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Topic: Why does PWM creates noise? (Read 755 times) previous topic - next topic

martin_80x

Oct 23, 2012, 09:10 pm Last Edit: Oct 23, 2012, 09:46 pm by martin_80x Reason: 1
I'm using just the audio input part of this diagram to A0 so the arduino can read the signal of my guitar and make the led strip blink.[font=Verdana]http://interface.khm.de/index.php/lab/experiments/arduino-realtime-audio-processing/[/font]
But instead of using only one audio jack input I'm using two in parallel to send part of the signal to my amplifier and some to arduino.
The problem is when I switch to a PWM sketch, noise gets to the amplifier and disappear when the value reaches zero.

CrossRoads

PWN is creating 5V rising &  falling edges 500 times a seconds - wires connected to the PWM pins act like antennas.
Need to control your emissions, put a grounded shield over wires, grounded at one end, with as little exposed wire as possible.
Designing & building electrical circuits for over 25 years. Check out the ATMega1284P based Bobuino and other '328P & '1284P creations & offerings at  www.crossroadsfencing.com/BobuinoRev17.
Arduino for Teens available at Amazon.com.

MarkT

How is this all powered? - you really need to keep the Arduino's supply separate from the LED strips (where all the current switching is), and pay attention to grounding - separate ground wires out to the audio input and the PWM output might make a difference.
[ I won't respond to messages, use the forum please ]

Docedison

Especially if both "Grounds" were connected to the most negative point on the board... because all the separate currents flow through the 'ground' and all conductors have Some" resistance... so If your high gain amp input shield were connected between the high current return (ground) wire from the LEDs it would be 'seeing' that part of the LED current as a voltage developed across the "Grounds" and it is entirely possible that the input lead is at a lower potential than the points used as ground (Multiple ground return path's)... Thus there is a voltage across the amp input. This is what in all likelihood the effect you are seeing. It is also one of the reasons why analog readings are difficult to make sometimes with an Arduino, accurately.

Bob
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"The solution of every problem is another problem." -Johann Wolfgang von Goethe
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martin_80x


How is this all powered? - you really need to keep the Arduino's supply separate from the LED strips (where all the current switching is), and pay attention to grounding - separate ground wires out to the audio input and the PWM output might make a difference.

I think that's a good idea too, I had the same problem with effect pedals, most of them are connected in my main power supply station but some need to be with their own power supply because they create noise too.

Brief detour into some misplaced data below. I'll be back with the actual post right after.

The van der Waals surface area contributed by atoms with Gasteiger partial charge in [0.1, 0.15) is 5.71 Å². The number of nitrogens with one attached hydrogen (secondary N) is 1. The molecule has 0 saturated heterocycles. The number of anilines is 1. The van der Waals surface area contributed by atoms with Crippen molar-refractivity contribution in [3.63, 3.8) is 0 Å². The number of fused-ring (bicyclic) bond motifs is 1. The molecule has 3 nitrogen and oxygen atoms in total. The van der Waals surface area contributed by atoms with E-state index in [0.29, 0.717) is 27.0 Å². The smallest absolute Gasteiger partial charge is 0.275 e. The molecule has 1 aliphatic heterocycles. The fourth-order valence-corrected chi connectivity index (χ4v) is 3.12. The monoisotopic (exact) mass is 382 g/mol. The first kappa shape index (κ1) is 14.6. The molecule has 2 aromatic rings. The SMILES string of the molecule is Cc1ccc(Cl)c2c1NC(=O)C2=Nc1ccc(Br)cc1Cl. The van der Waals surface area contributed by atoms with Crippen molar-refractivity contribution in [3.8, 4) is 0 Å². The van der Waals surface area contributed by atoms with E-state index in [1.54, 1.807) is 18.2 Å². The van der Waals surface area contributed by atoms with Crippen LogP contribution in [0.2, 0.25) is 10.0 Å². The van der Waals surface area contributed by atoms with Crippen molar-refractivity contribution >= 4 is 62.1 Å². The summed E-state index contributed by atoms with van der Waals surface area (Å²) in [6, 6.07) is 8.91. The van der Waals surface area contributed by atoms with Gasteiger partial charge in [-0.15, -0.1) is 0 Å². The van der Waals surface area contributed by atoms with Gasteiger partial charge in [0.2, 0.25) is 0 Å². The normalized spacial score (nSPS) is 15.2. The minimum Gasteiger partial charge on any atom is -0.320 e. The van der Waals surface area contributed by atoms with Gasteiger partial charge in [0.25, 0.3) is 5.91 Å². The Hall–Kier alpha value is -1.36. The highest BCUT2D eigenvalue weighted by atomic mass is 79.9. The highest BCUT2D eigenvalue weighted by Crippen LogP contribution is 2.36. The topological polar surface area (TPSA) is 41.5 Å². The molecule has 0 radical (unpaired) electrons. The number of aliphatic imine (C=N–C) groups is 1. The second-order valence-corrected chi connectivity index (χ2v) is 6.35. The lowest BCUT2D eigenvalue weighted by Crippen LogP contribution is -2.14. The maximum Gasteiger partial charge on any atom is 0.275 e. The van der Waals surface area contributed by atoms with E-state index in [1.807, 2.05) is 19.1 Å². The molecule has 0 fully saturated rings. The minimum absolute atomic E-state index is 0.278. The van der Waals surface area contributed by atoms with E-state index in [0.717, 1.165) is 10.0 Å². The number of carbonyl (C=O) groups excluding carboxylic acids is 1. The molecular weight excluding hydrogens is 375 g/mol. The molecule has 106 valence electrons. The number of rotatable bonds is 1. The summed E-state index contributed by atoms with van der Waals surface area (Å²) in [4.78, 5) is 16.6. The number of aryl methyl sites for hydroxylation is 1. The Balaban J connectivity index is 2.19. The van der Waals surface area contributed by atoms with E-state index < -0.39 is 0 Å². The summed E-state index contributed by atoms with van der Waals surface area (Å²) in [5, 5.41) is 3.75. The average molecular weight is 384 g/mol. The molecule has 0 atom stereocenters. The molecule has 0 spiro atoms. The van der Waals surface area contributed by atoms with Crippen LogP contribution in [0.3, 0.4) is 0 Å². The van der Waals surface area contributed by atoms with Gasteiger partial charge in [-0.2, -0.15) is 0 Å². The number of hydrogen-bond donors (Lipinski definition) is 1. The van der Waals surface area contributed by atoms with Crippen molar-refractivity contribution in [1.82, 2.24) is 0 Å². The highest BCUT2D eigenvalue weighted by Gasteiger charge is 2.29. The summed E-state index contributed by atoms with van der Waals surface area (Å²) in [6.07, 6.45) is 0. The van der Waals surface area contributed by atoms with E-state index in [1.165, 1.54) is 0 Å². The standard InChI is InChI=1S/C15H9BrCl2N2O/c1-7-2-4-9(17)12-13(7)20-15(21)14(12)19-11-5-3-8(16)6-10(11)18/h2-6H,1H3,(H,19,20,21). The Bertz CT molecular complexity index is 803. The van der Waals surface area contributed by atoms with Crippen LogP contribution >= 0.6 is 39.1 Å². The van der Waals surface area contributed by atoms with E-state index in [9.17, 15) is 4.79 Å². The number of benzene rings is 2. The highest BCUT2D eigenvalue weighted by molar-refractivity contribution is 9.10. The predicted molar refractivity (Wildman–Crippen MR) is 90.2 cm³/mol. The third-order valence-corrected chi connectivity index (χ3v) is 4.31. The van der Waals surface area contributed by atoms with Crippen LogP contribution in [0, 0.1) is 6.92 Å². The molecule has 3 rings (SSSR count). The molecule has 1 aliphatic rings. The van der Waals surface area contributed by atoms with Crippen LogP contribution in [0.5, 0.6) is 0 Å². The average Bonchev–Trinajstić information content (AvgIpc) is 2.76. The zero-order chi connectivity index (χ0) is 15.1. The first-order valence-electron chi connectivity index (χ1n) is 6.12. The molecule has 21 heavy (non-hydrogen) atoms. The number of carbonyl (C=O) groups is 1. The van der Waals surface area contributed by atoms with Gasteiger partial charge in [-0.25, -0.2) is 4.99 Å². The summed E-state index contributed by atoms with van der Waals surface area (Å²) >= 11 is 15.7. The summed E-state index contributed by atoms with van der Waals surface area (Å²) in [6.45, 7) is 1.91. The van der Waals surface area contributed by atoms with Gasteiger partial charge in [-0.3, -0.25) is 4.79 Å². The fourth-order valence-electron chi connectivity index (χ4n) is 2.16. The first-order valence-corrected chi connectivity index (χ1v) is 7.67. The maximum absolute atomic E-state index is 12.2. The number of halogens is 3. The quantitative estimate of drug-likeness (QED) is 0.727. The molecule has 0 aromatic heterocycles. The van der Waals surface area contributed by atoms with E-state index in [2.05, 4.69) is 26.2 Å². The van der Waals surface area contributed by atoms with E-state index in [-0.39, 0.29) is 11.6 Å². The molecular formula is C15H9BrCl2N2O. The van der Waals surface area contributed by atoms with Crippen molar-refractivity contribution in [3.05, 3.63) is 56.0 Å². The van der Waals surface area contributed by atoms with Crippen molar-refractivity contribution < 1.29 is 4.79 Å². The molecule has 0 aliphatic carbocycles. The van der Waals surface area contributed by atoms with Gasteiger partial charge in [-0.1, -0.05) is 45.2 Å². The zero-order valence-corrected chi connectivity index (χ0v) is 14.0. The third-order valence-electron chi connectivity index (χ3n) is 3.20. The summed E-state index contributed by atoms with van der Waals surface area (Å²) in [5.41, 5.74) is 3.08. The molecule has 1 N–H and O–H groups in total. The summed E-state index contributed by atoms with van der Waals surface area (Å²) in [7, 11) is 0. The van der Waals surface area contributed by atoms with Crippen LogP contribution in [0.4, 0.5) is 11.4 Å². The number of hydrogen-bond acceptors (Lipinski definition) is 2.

Right now I have the Arduino and the strip running with the same 12V power supply.

Docedison

Normally I'd say isolate them... but unless your on board regulator (Arduino) is running hot... Just make sure of the grounds... try to use a star topology where Every Ground goes to one Common Point. Never Never daisy chain grounds or the Positive Supply runs. All wires including PC boards have Both resistance and worse inductance both of which will increase as your project changes and both of which are 1/2 of the primary offenders for producing noise. Obviously the other half is the various supply voltages however it is Very Common to think that ground is Ground. Short wiring and plenty of bypass caps... make the job work well.

Bob
--> WA7EMS <--
"The solution of every problem is another problem." -Johann Wolfgang von Goethe
I do answer technical questions PM'd to me with whatever is in my clipboard

Nick Gammon

I think you can change the prescaler so that the modulation is at a higher frequency. The noise you hear is probably harmonics from the square wave. Just shove it out of human hearing range.
http://www.gammon.com.au/electronics

Docedison

Great Idea, just move them out of the passband of your amp so they don't get amplified. Even though you can't hear it doesn't mean that the amp can't amp it and that is wasted power and a possible source of distortion if any of the amp sources has any power in that range they might mix and cause noise. 

Bob
--> WA7EMS <--
"The solution of every problem is another problem." -Johann Wolfgang von Goethe
I do answer technical questions PM'd to me with whatever is in my clipboard

Nick Gammon

Quote
Great Idea,  ...


Or not?

However audio amplifiers probably don't amplify in the megaherz range.

However that was just a suggestion. If you can eliminate the noise, all the better.
http://www.gammon.com.au/electronics

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